Set Operations

In this section, we will walk through the pseudocode for some basic set operations. We will build our set class using the doubly linked list class. In this way, we can build from the functionality that is already developed. So, in the set class, we will declare mySet as a doubly linked list and use that throughout our operations.

mySet = new doubleLinkedList()


The first operation we will look at is the contains operation, which checks to see if a given object already exists in our set. This operation is generally very useful, which we will see in the operations below.

The pseudocode for the contains operation is shown below. We will use the list iterator built into our doubly linked list class to help us walk through the list searching for the object o. So, in line 1, we call the reset function and then the getNext operation in line 2 to get the first item in the mySet list.

function contains(object o) returns Boolean
    mySet.reset()	            (1)
	obj = mySet.getNext()	    (2)
	while obj != null	        (3)
		if (obj == o)	        (4)
			return true	        (5)
		end if
		obj = mySet.getNext()	(6)
	end while
	return false	            (7)
end function

We then enter a while loop in line 3, where we will stay until either we find the object in our list, or we reach the end of the list. Once inside the loop, we check to see if the object from the list is equal to the object we are searching for in line 4. If it is, we return true in line 5 and we are done. If they are not equal, we get the next object from mySet and return to the top of the loop. If we reach the end of the list without finding our object, we will exit the loop and return false in line 7.


The add operation is relatively straightforward. The only thing we need to check is whether or not the object is already in mySet. In this case, instead of raising an exception when we try to add a duplicate object, we will return true if we add the object and false if we do not. This is because often, the user only really cares that the object is in the set after calling add and does not care if it was already there.

As shown, the pseudocode for the add operation is fairly straightforward. In lines 1 and 2, we call the contains operation to determine if the object already exists in mySet and return the value false if it does. Otherwise, we simply call the list operation append to insert the object into the list.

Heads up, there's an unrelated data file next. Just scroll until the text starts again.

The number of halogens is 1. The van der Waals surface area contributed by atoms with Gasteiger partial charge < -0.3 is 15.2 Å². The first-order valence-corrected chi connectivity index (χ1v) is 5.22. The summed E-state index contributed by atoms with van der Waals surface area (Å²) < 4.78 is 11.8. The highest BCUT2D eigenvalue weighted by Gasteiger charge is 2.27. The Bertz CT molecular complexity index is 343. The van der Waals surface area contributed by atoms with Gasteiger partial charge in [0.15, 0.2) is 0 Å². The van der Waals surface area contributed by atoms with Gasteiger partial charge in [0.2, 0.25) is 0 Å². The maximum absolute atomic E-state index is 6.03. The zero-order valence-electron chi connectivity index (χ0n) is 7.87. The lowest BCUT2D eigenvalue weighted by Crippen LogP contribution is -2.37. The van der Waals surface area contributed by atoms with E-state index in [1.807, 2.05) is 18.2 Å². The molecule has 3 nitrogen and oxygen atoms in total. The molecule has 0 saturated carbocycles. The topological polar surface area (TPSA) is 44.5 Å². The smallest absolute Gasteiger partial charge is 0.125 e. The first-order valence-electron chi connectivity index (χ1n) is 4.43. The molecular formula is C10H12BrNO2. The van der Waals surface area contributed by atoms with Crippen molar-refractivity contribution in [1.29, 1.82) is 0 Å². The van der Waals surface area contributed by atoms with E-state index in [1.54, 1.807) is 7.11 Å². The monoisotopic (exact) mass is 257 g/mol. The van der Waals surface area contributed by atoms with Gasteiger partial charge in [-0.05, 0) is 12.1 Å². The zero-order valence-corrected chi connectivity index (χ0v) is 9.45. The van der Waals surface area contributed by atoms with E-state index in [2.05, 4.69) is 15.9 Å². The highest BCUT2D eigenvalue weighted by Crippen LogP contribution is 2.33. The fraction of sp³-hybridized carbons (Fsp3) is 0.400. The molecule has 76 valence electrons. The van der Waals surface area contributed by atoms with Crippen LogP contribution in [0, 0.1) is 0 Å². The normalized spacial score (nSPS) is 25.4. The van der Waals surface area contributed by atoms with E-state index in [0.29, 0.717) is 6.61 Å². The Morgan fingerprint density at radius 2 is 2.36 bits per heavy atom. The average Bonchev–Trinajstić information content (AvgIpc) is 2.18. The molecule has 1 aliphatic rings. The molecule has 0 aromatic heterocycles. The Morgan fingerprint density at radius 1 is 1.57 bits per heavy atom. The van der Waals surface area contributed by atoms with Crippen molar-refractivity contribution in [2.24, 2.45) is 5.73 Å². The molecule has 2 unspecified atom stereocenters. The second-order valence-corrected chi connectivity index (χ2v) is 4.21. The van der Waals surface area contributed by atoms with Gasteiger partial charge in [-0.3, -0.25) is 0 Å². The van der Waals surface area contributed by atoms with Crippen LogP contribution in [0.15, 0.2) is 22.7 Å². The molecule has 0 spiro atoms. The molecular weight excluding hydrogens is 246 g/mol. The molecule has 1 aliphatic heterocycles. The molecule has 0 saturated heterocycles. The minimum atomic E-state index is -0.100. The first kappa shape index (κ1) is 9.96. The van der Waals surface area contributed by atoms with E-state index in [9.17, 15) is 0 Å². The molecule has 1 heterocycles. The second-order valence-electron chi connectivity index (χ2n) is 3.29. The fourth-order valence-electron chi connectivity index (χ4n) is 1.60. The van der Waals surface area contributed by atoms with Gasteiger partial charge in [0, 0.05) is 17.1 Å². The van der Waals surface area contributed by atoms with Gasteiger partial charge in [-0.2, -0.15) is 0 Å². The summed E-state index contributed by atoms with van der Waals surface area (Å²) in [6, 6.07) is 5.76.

function add(object o) returns Boolean
	if (contains(o))	   (1)
		return false	   (2)
        mySet.append(o)	   (3)
		return true	       (4)
	end if
end function


The remove operation is very similar to the contains operation, except this time we want to remove the item if it exists in the set. We can use the removeCurrent() operation to remove the current item that our iterator is pointing to from the list. Again, like the add operation, we will return false if the operation does not actually remove an item from the list. Otherwise, the operation will return true.

function remove(object o) returns Boolean
    mySet.reset()	                (1)
	obj = mySet.getNext()	        (2)
	while obj != null	            (3)
		if (obj == o)	            (4)
            mySet.removeCurrent()	(5)
			return true	            (6)
		end if
		obj = mySet.getNext()	    (7)
	end while
	return false	                (8)
end function


The intersection operation creates a new set that has only elements that exist in both sets under consideration. In code, we basically accomplish this by looping through the elements in one set and then checking to see if they exist in the other set. If they do, then we include them in the intersection.